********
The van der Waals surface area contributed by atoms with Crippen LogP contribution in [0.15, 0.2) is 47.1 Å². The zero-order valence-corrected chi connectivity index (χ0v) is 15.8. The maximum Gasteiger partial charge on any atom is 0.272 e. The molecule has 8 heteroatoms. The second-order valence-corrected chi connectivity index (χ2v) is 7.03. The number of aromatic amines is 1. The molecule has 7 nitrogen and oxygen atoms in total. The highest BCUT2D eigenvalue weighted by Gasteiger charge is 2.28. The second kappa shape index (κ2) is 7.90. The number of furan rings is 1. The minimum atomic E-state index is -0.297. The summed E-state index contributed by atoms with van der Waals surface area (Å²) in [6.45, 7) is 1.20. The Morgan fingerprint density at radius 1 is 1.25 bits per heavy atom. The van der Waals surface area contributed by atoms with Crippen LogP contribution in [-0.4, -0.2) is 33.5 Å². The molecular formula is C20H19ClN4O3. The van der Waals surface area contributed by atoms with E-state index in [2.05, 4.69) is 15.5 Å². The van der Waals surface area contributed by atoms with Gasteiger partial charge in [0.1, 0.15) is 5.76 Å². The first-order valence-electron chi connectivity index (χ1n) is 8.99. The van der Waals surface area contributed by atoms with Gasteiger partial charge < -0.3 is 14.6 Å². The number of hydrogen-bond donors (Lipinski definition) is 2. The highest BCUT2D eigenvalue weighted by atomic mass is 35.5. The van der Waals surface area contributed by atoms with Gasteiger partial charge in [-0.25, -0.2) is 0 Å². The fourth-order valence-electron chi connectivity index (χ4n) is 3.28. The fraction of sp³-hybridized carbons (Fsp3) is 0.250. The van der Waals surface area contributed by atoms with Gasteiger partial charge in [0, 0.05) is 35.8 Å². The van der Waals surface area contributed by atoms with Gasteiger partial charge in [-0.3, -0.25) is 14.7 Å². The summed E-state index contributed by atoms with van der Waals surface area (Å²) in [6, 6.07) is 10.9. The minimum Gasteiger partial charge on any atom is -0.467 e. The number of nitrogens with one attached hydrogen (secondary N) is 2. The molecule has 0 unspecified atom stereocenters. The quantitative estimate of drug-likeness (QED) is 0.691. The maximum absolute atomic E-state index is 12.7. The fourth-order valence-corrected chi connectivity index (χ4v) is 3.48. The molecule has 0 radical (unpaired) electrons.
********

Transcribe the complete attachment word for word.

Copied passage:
The van der Waals surface area contributed by atoms with Crippen LogP contribution in [0.15, 0.2) is 47.1 Å². The zero-order valence-corrected chi connectivity index (χ0v) is 15.8. The maximum Gasteiger partial charge on any atom is 0.272 e. The molecule has 8 heteroatoms. The second-order valence-corrected chi connectivity index (χ2v) is 7.03. The number of aromatic amines is 1. The molecule has 7 nitrogen and oxygen atoms in total. The highest BCUT2D eigenvalue weighted by Gasteiger charge is 2.28. The second kappa shape index (κ2) is 7.90. The number of furan rings is 1. The minimum atomic E-state index is -0.297. The summed E-state index contributed by atoms with van der Waals surface area (Å²) in [6.45, 7) is 1.20. The Morgan fingerprint density at radius 1 is 1.25 bits per heavy atom. The van der Waals surface area contributed by atoms with Crippen LogP contribution in [-0.4, -0.2) is 33.5 Å². The molecular formula is C20H19ClN4O3. The van der Waals surface area contributed by atoms with E-state index in [2.05, 4.69) is 15.5 Å². The van der Waals surface area contributed by atoms with Gasteiger partial charge in [0.1, 0.15) is 5.76 Å². The first-order valence-electron chi connectivity index (χ1n) is 8.99. The van der Waals surface area contributed by atoms with Gasteiger partial charge < -0.3 is 14.6 Å². The number of hydrogen-bond donors (Lipinski definition) is 2. The highest BCUT2D eigenvalue weighted by atomic mass is 35.5. The van der Waals surface area contributed by atoms with Gasteiger partial charge in [-0.25, -0.2) is 0 Å². The fourth-order valence-electron chi connectivity index (χ4n) is 3.28. The fraction of sp³-hybridized carbons (Fsp3) is 0.250. The van der Waals surface area contributed by atoms with Gasteiger partial charge in [0, 0.05) is 35.8 Å². The van der Waals surface area contributed by atoms with Gasteiger partial charge in [-0.3, -0.25) is 14.7 Å². The summed E-state index contributed by atoms with van der Waals surface area (Å²) in [6, 6.07) is 10.9. The minimum Gasteiger partial charge on any atom is -0.467 e. The number of nitrogens with one attached hydrogen (secondary N) is 2. The molecule has 0 unspecified atom stereocenters. The quantitative estimate of drug-likeness (QED) is 0.691. The maximum absolute atomic E-state index is 12.7. The fourth-order valence-corrected chi connectivity index (χ4v) is 3.48. The molecule has 0 radical (unpaired) electrons.